Bletchley Park – Hugh Davies 13th October 2014.

Hugh said that the digital age started at Bletchley Park.

Many of the machines were operated by WRENS where the work force was three women to one man.  Sixty per cent were uniformed personnel and forty per cent were civilians.  Rank/status within the uniformed ranks didn’t matter, so if any army private was intelligent and capable enough, he could be promoted to major within a week.

Hugh mentioned that the computers were needed to find out what the capabilities of the enemy were and what their intentions were.

Messages were sent in code and the interpretation of messages and breaking the code was paramount. The human factor came into play as, having intercepted the message, they then had to decide what to do with it and to whom they would send it, so a lot depended on human judgment and decisions.  He stressed that once any message was “in the airwaves” there was no privacy as it could, if the person had the right resources,  be retrieved but still needed to be decoded.  Basically the sender used a machine to transmit the message in code to the recipient who had a similar machine programmed with the same code, thus cutting out a possible interceptor.

Messages could be in codes which had hidden meanings e.g. “it is raining in Liverpool today” or in an extinct language e.g. Navaho.  The book Rebecca was used when statements such as 10 to 5 meant page 10 word 5 etc.  The Germans were alerted to this fact and bought the complete stock of Rebecca  novels in Spain.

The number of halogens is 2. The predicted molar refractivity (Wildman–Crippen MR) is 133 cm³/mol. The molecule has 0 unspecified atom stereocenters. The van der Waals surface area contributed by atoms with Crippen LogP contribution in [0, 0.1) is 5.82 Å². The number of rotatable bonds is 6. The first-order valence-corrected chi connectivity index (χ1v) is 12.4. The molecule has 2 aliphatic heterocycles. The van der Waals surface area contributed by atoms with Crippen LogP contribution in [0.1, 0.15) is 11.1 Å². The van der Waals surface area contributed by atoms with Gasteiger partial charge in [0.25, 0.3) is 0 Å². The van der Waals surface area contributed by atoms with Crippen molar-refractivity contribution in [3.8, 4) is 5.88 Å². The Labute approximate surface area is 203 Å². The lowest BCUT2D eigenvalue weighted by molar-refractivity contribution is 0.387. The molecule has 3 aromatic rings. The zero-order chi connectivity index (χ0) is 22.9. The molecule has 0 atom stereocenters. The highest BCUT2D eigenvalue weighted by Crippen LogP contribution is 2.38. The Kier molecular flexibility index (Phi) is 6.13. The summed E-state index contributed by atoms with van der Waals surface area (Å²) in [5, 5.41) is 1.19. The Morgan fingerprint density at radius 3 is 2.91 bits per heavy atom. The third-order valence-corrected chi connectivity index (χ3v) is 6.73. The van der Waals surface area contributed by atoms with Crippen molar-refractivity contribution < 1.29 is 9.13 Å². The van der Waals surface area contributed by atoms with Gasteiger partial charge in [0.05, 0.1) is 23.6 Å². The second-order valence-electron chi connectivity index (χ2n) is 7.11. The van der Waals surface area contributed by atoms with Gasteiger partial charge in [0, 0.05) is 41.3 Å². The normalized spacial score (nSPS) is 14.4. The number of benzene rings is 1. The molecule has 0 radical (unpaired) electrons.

Ciphers… these were substituting one letter for another. A polyalphabetic cipher alters a letter every time it is used.

Messages were intercepted by listening out stations and sent to Bletchley Park. Once decoded they were distributed to government offices i.e. the Air Ministry. Distribution was equally as important as the collection of messages because only the very top people were informed.

The Germans were convinced that their codes were unbreakable as if a computer is always random as its code could not be broken.  The element of non-randomness enables the code to be cracked by using greetings like “Happy Christmas” etc. and by using the same “sign off” words enabled the codes to be broken.

No one at Bletchley Park even talked about their work for over thirty years.  A husband and wife, married for many years, never knew that they had both worked at Bletchley Park.

So much interest was generated by the talk that that a  future visit to Bletchley Park by the club was proposed.